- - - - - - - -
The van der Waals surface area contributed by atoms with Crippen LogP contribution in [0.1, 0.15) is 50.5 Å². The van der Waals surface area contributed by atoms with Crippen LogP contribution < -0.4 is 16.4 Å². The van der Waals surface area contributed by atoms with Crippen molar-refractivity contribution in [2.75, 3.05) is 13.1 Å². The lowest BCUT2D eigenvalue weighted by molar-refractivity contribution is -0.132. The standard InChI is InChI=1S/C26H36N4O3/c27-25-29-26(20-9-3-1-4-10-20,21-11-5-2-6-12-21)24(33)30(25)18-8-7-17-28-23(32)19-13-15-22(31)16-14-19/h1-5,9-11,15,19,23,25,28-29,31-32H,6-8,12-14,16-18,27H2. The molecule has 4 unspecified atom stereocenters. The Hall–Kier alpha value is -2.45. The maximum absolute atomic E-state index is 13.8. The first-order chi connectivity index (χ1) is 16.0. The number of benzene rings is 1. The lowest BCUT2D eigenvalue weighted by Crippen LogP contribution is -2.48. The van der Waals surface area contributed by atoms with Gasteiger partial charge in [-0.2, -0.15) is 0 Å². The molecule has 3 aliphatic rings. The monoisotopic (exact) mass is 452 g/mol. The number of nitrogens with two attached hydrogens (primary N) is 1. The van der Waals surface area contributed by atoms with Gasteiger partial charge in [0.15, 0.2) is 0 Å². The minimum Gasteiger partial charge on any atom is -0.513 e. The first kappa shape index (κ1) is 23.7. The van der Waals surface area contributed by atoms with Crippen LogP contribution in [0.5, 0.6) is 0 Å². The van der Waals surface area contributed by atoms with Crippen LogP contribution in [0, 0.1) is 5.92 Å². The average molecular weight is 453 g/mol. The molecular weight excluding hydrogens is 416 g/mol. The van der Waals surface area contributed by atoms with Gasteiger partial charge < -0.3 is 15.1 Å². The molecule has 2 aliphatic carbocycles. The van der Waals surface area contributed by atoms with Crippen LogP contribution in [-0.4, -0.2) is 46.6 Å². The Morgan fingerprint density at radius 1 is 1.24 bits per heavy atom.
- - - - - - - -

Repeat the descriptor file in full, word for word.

The van der Waals surface area contributed by atoms with Crippen LogP contribution in [0.1, 0.15) is 50.5 Å². The van der Waals surface area contributed by atoms with Crippen LogP contribution < -0.4 is 16.4 Å². The van der Waals surface area contributed by atoms with Crippen molar-refractivity contribution in [2.75, 3.05) is 13.1 Å². The lowest BCUT2D eigenvalue weighted by molar-refractivity contribution is -0.132. The standard InChI is InChI=1S/C26H36N4O3/c27-25-29-26(20-9-3-1-4-10-20,21-11-5-2-6-12-21)24(33)30(25)18-8-7-17-28-23(32)19-13-15-22(31)16-14-19/h1-5,9-11,15,19,23,25,28-29,31-32H,6-8,12-14,16-18,27H2. The molecule has 4 unspecified atom stereocenters. The Hall–Kier alpha value is -2.45. The maximum absolute atomic E-state index is 13.8. The first-order chi connectivity index (χ1) is 16.0. The number of benzene rings is 1. The lowest BCUT2D eigenvalue weighted by Crippen LogP contribution is -2.48. The van der Waals surface area contributed by atoms with Gasteiger partial charge in [-0.2, -0.15) is 0 Å². The molecule has 3 aliphatic rings. The monoisotopic (exact) mass is 452 g/mol. The number of nitrogens with two attached hydrogens (primary N) is 1. The van der Waals surface area contributed by atoms with Gasteiger partial charge in [0.15, 0.2) is 0 Å². The minimum Gasteiger partial charge on any atom is -0.513 e. The first kappa shape index (κ1) is 23.7. The van der Waals surface area contributed by atoms with Crippen LogP contribution in [0.5, 0.6) is 0 Å². The van der Waals surface area contributed by atoms with Crippen LogP contribution in [0, 0.1) is 5.92 Å². The average molecular weight is 453 g/mol. The molecular weight excluding hydrogens is 416 g/mol. The van der Waals surface area contributed by atoms with Gasteiger partial charge < -0.3 is 15.1 Å². The molecule has 2 aliphatic carbocycles. The van der Waals surface area contributed by atoms with Crippen LogP contribution in [-0.4, -0.2) is 46.6 Å². The Morgan fingerprint density at radius 1 is 1.24 bits per heavy atom.